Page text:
Updated on 09.19.17

4 Ways to Avoid Paying Interest on Credit Card Debt

It’s official – Americans owe a ton of money in credit card debt. Actually, it’s more than a ton: it’s $1 trillion, which is even more than the previous high set in April 2008 just before the Great Recession, according to Federal Reserve data.

On top of this debt, the average credit card interest rate is also at an all-time high at slightly more than 16%. That means if everyone carried their balances from month-to-month and paid interest, we’d be collectively paying $160,000,000,000 in interest, on average, on our credit card debt. Yes, $160 billion – more than the 2016 estimated GDP of Qatar!

Not everyone is a “revolver” (someone who carries a balance from month-to-month instead of paying their balance off in full). However, about 43% of us are revolvers, meaning we’re each paying, on average, an extra $855 a year in interest charges.

That adds up to a lot of money paid in interest.

Now, before you let these figures set in and crush your soul, know that it’s possible to avoid paying interest or to pay significantly less, even if you carry a balance from month to month.

Four ways to avoid or reduce interest

Option #1: Consider a balance transfer.

If you’re paying a high interest rate on a large balance or multiple balances, you might want to consider a balance transfer. Many balance transfer credit cards offer extended 0% intro APR on transferred balances, giving you time to pay off any outstanding debts interest-free!

We recommend

The includes 18 months of 0% intro APR on balance transfers! You’ll also enjoy no annual fee and a robust rewards program.

Option #2: Sign up for a card with introductory 0% APR.

Know that you’ll need to make several large purchases in the coming months? Sign up for a card with extended 0% introductory APR on all new purchases. Many cash back credit cards offer a year or more of 0% intro APR, allowing you to avoid paying interest while you pay off your purchases.

We recommend

The gives cardholders 15 months of 0% introductory APR on both purchases and balance transfers. The card also features no annual fee and unlimited 1.5% cash back on every purchase.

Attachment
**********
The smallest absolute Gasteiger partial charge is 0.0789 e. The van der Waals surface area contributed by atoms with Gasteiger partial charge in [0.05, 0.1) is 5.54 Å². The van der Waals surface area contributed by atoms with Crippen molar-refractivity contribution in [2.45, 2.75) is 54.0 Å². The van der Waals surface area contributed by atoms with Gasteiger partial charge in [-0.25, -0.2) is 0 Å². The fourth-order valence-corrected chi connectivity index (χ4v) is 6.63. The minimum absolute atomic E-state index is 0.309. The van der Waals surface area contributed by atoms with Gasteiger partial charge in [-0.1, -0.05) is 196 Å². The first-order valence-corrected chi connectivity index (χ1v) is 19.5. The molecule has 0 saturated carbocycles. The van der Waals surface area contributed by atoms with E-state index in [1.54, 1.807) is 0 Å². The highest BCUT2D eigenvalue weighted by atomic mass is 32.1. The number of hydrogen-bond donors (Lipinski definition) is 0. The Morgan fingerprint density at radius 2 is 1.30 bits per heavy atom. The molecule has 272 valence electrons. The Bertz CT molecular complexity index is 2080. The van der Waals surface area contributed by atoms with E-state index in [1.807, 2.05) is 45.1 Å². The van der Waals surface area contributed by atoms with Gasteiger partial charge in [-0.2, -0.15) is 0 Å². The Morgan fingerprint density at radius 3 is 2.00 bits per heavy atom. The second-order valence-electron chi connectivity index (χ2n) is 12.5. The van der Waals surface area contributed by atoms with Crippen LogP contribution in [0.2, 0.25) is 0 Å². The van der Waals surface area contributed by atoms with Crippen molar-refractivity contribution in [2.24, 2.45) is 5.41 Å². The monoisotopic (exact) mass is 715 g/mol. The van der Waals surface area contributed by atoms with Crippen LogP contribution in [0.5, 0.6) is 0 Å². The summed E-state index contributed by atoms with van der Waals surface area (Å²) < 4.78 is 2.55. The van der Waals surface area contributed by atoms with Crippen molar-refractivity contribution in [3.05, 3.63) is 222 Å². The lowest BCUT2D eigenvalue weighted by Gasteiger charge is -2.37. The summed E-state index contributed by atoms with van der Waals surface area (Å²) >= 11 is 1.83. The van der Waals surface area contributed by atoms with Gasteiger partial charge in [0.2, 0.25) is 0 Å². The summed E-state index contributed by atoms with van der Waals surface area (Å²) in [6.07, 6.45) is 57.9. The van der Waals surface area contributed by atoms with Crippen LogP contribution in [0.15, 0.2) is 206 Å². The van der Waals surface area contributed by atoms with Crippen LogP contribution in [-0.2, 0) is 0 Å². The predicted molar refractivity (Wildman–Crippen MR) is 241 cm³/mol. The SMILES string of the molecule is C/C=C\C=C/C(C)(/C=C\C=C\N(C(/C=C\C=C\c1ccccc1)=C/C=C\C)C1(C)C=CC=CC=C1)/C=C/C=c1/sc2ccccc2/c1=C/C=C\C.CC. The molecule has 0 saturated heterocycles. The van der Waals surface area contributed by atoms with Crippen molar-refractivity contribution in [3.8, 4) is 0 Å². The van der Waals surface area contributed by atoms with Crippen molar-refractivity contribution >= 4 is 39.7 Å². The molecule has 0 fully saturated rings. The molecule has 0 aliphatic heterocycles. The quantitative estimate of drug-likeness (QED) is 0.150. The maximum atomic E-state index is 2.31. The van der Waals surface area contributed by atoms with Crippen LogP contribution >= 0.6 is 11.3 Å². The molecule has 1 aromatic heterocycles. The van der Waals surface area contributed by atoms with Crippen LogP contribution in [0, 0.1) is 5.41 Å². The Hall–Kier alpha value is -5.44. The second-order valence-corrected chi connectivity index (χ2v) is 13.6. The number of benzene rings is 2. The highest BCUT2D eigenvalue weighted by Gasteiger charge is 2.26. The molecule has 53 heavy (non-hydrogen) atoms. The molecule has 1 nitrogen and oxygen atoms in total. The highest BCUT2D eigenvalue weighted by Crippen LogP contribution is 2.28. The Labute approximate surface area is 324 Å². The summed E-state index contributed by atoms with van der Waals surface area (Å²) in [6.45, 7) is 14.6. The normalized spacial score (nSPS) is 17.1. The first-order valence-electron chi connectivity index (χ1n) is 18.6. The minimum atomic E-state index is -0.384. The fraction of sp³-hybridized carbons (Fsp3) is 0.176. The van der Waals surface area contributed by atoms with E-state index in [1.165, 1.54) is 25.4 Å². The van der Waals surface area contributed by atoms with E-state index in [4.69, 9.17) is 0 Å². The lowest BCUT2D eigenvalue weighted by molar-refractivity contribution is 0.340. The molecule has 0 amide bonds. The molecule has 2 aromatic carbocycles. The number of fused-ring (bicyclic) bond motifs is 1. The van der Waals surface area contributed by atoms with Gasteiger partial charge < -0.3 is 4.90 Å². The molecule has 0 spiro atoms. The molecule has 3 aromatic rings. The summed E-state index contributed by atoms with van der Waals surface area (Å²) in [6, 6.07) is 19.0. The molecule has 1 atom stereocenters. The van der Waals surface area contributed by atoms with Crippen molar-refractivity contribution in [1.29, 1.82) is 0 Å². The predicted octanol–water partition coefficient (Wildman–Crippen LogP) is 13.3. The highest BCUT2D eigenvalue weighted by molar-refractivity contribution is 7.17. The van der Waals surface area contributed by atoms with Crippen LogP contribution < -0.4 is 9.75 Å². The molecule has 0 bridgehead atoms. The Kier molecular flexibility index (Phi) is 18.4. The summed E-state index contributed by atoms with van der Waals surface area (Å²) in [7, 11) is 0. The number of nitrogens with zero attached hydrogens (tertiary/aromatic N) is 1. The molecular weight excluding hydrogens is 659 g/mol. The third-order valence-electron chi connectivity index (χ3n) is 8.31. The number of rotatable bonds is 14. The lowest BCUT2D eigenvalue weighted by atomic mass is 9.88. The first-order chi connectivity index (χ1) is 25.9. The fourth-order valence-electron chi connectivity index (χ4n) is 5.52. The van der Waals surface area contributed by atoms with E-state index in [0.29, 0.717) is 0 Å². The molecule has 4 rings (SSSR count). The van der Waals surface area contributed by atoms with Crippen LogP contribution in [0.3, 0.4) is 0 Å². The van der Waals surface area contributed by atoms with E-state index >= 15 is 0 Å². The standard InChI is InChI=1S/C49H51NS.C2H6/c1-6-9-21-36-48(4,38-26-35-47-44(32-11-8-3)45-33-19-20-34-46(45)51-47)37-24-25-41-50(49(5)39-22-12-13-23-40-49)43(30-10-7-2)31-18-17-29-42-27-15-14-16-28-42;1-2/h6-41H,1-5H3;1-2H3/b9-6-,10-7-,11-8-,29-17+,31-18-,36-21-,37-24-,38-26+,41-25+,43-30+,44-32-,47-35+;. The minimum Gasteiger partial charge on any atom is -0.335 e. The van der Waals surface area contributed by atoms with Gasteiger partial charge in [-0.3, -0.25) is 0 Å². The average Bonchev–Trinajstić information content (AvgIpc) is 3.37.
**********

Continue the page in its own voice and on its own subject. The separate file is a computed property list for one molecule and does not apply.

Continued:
Option #3: Take advantage of your affiliations.

If you qualify to become a member of a credit union, you may be able to benefit from competitive rates and terms as well as reduced fees. Membership in a credit union is typically based on a common bond, such as your employer, geographic location, homeowners’ association, place of worship, and more. See if credit unions you qualify for promote attractive interest rates on credit cards or loans.

We recommend

If you’re a member of the military, the suite of USAA credit cards boast low APR starting at 7.90%. Need to build credit? The offers low APR rates starting at 10.90% with extra-low 4% APR during deployment or PCS.

Option #4: Explore student-specific cards.

If you’re a student, you probably haven’t had many opportunities to build credit yet, and therefore are probably facing higher-than-average interest rates. The best student credit cards offer APR as low as 13.99%, which can allow you to save a few bucks on interest while building credit.

We recommend

The offers 0% introductory APR on purchases for the first six months, then standard APR starting at 13.99% after that. Use those six months to establish good credit habits while avoiding interest!

Bonus option: Pay your balance off in full and on time each month!

You can always avoid paying interest by paying your balance off in full and on time each month, no matter what card you have in your wallet.

While 43% of us may pay interest each month due to revolving debt, it is possible to avoid paying interest altogether. Any one of the options listed above can help you build positive credit and establish good financial habits.

Other tips

  • Sign up for payment reminders, set a calendar alert, or use a financial monitoring software or app that notifies you when payments are due.
  • Break your payments up into smaller chunks. If you’re only paying once a month, you may fall into the habit of “out of sight, out of mind.” Instead, try making payments every paycheck or once a week.
  • Treat your credit card as a debit card, and only charge what you can afford to pay off. If you can only spend $200 in a given month, then only charge $200. This way, you won’t carry over debt you can’t afford.
  • It’s worth repeating once again: Pay your balance off in full and on time each month. Not only is this essential to avoiding interest payments, it’s also vital to building a healthy credit score.